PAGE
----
Mary Margaret Olohan
North Carolina lawmakers have sent a bill banning abortions based on a diagnosis of Down Syndrome to the governor’s desk for signing.
House Bill 453, or the Human Life Nondiscrimination Act/No Eugenics Act, not only bans abortions based on Down Syndrome but also prohibits the procedure based on the unborn baby’s sex or race. If a mother attempted to get an abortion because the mother wanted a son, not a daughter, for example, a doctor must deny her an abortion under the new law.
“A person shall not intentionally or knowingly perform, induce, or attempt to perform or induce an abortion of an unborn child if the abortion is being sought because of the actual or presumed race or sex of the unborn child or because of the presence or presumed presence of Down syndrome,” the legislation said.
“Children should not have to pass a genetic test to earn the right to be born,” Republican Sen. Joyce Krawiec told the Associated Press, noting that the bill would prevent “modern-day eugenics.”
North Carolina senators approved the bill Thursday, sending it to Democratic Gov. Roy Cooper’s desk.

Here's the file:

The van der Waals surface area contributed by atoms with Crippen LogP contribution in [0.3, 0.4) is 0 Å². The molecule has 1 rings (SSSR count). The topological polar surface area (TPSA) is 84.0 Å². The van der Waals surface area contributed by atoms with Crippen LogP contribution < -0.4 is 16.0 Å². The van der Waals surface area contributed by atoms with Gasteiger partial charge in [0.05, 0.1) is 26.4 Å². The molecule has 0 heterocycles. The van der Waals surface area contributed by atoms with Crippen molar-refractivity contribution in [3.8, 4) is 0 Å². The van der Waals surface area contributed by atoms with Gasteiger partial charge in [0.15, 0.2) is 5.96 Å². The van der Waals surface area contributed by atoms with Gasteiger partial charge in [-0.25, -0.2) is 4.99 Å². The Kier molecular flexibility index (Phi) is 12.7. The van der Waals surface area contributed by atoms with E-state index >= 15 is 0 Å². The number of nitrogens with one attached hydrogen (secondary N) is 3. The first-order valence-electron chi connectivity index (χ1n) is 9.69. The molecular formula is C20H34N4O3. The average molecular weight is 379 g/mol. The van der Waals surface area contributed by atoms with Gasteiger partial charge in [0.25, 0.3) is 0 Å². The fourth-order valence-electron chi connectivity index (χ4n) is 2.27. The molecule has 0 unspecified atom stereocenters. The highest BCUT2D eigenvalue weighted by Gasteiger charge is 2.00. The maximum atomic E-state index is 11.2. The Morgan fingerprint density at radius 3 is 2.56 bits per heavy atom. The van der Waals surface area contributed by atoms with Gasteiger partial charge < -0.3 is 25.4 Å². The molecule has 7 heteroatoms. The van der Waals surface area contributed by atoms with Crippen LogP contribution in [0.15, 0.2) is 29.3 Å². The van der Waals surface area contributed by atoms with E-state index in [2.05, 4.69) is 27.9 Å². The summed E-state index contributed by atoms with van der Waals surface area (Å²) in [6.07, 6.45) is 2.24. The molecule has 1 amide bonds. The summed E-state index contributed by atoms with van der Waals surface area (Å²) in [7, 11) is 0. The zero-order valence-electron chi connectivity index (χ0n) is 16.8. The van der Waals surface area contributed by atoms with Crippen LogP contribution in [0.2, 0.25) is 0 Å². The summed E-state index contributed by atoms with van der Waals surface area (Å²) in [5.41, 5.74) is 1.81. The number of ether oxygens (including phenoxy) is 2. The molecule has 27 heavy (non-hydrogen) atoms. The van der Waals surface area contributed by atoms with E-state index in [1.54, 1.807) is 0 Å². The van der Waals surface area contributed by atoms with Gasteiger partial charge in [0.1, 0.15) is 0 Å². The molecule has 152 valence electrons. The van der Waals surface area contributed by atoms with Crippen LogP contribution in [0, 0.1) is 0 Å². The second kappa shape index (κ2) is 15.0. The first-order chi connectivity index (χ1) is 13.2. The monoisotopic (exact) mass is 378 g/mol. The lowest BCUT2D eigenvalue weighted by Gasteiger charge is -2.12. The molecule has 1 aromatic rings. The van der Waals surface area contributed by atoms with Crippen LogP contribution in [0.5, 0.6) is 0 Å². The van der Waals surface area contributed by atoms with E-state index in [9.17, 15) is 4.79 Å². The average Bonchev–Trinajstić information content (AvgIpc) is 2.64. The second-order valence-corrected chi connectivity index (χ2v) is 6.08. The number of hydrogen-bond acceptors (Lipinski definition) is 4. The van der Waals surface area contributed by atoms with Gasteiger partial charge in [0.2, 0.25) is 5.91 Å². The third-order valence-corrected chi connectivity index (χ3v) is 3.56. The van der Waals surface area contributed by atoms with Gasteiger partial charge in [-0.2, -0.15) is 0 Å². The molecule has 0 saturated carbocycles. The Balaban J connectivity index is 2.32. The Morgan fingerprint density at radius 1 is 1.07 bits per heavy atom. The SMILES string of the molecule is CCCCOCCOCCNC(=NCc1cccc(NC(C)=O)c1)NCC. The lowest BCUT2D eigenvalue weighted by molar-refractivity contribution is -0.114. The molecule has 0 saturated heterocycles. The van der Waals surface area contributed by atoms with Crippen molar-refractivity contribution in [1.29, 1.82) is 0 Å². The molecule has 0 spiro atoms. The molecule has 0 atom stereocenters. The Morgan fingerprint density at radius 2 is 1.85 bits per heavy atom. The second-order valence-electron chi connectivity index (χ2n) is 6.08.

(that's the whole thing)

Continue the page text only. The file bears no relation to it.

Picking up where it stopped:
The governor will most likely veto the measure since he has vetoed pro-life legislation in the past, such as the state’s “Born-Alive Abortion Survivors Protection Act,” which required doctors to provide care to infants born alive in botched abortions.
“Laws already protect newborn babies and this bill is an unnecessary interference between doctors and their patients,” Cooper said in April 2019 when he vetoed the bill. “This needless legislation would criminalize doctors and other healthcare providers for a practice that simply does not exist.”
Multiple other states, such as Florida and Arizona, have recently passed legislation intended to protect unborn babies with Down Syndrome. Republican South Dakota Gov. Kristi Noem signed such a bill into law in March.
“The Declaration of Independence summarizes what we all know in our hearts to be true: God created each of us and endowed all of us with the right to life,” Noem said at the time. “This is true for everyone, including those with an extra chromosome.”
“I look forward to the day when the Supreme Court recognizes that all preborn children inherently possess this right to life, too,” she added. “Until that time comes, I am pleased to sign a ban on the abortion of a preborn child, just because that child is diagnosed with Down syndrome.”
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